What do you think? Other hints and tips on how we can do this better?


A Book Every Speaker Should Read


Here’s an excellent book I read recently – the outline is courtesy of friend and colleague, Simon Rowell:

Carmine Gallo, Talk Like TED

The most engaging presentations are:

  1. emotional – touch my heart
  2. novel – teach me something new
  3. memorable – make it unforgettable


  • Unleash the master within – passion
    • You can’t inspire others if you’re not inspired yourself
    • What’s your motivation? [we have the greatest motivation!]
  • Master the art of story telling
    • Stories turn abstract concepts into tangible, emotional and memorable ideas
    • Aristotle – Ethos (65%), Logos (10%), Pathos (25%) – credible, persuasive, appealing
    • 3 simple effective story types
      • Personal stories – carefully chosen, esp with an unexpected outcome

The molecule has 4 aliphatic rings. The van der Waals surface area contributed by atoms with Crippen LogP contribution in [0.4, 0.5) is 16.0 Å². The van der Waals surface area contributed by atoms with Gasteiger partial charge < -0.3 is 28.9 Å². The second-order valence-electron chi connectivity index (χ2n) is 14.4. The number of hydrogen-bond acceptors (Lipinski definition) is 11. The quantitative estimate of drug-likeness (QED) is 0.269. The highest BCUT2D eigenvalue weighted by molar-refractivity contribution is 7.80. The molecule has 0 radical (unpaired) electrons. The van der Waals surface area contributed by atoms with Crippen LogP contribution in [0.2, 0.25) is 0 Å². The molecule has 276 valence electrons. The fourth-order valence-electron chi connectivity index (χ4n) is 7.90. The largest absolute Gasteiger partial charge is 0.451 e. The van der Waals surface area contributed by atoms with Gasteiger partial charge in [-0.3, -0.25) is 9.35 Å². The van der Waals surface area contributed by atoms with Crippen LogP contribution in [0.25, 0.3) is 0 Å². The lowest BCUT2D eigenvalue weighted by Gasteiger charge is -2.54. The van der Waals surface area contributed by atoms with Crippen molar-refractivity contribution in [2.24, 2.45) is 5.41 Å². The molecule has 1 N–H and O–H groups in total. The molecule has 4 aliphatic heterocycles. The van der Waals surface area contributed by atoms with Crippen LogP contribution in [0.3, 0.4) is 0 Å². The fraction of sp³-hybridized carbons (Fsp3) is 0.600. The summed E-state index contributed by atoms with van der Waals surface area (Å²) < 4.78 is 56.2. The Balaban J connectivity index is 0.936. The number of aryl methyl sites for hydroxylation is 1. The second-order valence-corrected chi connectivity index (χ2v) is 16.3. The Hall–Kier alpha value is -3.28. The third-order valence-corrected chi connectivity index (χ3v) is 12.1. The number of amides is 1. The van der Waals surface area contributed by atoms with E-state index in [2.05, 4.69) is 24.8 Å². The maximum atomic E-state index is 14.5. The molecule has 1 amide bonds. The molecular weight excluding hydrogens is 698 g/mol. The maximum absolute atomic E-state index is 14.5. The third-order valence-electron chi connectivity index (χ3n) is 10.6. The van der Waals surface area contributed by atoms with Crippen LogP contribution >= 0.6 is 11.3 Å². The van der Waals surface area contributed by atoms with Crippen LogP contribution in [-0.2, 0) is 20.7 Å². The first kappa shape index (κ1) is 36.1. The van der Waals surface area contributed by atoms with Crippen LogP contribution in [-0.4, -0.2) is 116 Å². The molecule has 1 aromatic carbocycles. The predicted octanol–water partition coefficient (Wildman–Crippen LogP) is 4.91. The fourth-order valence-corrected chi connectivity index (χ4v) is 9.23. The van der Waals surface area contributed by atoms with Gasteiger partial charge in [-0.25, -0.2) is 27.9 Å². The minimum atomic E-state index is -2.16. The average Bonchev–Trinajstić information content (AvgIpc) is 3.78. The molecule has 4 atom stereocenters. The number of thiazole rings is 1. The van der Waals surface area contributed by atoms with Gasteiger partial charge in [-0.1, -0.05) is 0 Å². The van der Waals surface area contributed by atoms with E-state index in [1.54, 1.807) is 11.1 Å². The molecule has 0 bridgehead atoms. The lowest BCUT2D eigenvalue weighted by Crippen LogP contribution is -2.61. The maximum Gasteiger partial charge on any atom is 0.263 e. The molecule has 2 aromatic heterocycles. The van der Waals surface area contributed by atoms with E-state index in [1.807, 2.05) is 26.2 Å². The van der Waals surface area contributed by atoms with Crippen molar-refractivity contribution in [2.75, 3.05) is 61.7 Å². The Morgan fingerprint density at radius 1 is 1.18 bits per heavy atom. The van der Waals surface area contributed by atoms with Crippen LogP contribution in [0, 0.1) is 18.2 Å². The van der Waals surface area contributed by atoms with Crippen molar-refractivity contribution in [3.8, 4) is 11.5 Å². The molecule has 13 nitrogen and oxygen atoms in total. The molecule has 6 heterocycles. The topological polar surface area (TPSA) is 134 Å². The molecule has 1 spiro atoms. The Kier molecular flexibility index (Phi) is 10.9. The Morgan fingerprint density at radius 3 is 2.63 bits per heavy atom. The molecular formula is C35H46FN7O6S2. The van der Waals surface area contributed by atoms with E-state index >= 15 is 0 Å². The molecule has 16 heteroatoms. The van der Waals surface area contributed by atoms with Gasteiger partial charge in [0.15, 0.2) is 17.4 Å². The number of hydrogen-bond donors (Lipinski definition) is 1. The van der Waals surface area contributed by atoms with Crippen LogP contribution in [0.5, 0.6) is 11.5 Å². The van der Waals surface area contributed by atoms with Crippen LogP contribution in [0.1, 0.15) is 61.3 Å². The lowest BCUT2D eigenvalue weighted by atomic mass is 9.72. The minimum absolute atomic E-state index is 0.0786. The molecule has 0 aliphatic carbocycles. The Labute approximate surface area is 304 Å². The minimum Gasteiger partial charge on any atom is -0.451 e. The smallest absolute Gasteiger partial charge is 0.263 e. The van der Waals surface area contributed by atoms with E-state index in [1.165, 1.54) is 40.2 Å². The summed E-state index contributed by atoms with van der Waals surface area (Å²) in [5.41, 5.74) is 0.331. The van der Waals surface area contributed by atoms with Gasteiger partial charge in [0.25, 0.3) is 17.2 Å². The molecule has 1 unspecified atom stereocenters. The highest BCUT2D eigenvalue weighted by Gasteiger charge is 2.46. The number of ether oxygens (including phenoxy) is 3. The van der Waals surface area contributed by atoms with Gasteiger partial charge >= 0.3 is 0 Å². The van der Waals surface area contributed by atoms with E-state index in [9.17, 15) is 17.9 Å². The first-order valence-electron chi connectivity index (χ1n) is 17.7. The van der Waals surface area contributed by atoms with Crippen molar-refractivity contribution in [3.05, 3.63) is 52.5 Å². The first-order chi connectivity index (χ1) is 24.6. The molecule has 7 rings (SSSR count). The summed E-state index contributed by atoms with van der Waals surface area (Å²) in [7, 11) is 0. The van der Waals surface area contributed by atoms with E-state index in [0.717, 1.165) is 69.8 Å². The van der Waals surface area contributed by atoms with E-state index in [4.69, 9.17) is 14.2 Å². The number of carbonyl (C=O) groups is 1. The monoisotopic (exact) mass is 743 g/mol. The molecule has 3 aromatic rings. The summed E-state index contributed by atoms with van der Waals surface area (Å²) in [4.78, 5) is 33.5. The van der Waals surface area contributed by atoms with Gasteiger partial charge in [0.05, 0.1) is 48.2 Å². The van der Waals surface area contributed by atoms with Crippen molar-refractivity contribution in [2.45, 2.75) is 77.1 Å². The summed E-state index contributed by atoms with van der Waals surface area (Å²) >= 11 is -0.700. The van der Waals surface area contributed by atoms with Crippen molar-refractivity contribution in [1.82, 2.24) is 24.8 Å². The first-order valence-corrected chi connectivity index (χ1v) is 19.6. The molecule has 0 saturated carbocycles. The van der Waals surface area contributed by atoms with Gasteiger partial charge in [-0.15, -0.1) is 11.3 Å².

• Stories about other people –  create empathy
      • Stories about success – who has achieved what you’re describing – give people a hero
    • Lead with stories – avoid over-used clichés, metaphors and buzzwords.
    • Stories illustrate, illuminate and inspire
  • Have a conversation
    • Authenticity doesn’t happen naturally – practise and get feedback – use video
    • 10,000 hour rule – it takes 10,000 hours of practise to master a skill!!!
    • How do you sound / how do you look – rate, volume, pitch, pace, pauses – use a verbal highlighter
    • What’s your body language like?
    • Pay attention to these details and practise


  • Teach me something new